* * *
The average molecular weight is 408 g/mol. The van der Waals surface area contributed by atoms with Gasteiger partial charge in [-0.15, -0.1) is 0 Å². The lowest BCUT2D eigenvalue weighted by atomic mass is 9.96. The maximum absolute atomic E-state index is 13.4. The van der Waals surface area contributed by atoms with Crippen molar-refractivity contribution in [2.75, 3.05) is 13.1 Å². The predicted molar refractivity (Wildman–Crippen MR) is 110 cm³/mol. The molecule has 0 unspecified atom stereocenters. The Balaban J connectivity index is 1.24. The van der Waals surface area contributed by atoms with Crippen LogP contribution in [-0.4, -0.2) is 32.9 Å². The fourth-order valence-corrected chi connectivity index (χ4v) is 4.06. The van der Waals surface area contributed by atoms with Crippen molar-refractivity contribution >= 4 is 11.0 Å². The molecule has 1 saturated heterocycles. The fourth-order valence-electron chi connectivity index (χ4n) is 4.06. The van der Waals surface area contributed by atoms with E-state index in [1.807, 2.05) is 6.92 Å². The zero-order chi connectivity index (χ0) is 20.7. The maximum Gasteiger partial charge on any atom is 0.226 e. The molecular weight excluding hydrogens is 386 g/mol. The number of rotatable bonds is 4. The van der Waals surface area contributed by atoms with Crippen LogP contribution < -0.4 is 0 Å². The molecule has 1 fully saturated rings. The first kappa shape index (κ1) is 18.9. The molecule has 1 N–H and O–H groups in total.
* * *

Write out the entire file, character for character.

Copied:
The average molecular weight is 408 g/mol. The van der Waals surface area contributed by atoms with Gasteiger partial charge in [-0.15, -0.1) is 0 Å². The lowest BCUT2D eigenvalue weighted by atomic mass is 9.96. The maximum absolute atomic E-state index is 13.4. The van der Waals surface area contributed by atoms with Crippen molar-refractivity contribution in [2.75, 3.05) is 13.1 Å². The predicted molar refractivity (Wildman–Crippen MR) is 110 cm³/mol. The molecule has 0 unspecified atom stereocenters. The Balaban J connectivity index is 1.24. The van der Waals surface area contributed by atoms with Crippen LogP contribution in [-0.4, -0.2) is 32.9 Å². The fourth-order valence-corrected chi connectivity index (χ4v) is 4.06. The van der Waals surface area contributed by atoms with Crippen molar-refractivity contribution >= 4 is 11.0 Å². The molecule has 1 saturated heterocycles. The fourth-order valence-electron chi connectivity index (χ4n) is 4.06. The van der Waals surface area contributed by atoms with E-state index in [1.807, 2.05) is 6.92 Å². The zero-order chi connectivity index (χ0) is 20.7. The maximum Gasteiger partial charge on any atom is 0.226 e. The molecular weight excluding hydrogens is 386 g/mol. The number of rotatable bonds is 4. The van der Waals surface area contributed by atoms with Crippen LogP contribution < -0.4 is 0 Å². The molecule has 1 fully saturated rings. The first kappa shape index (κ1) is 18.9. The molecule has 1 N–H and O–H groups in total.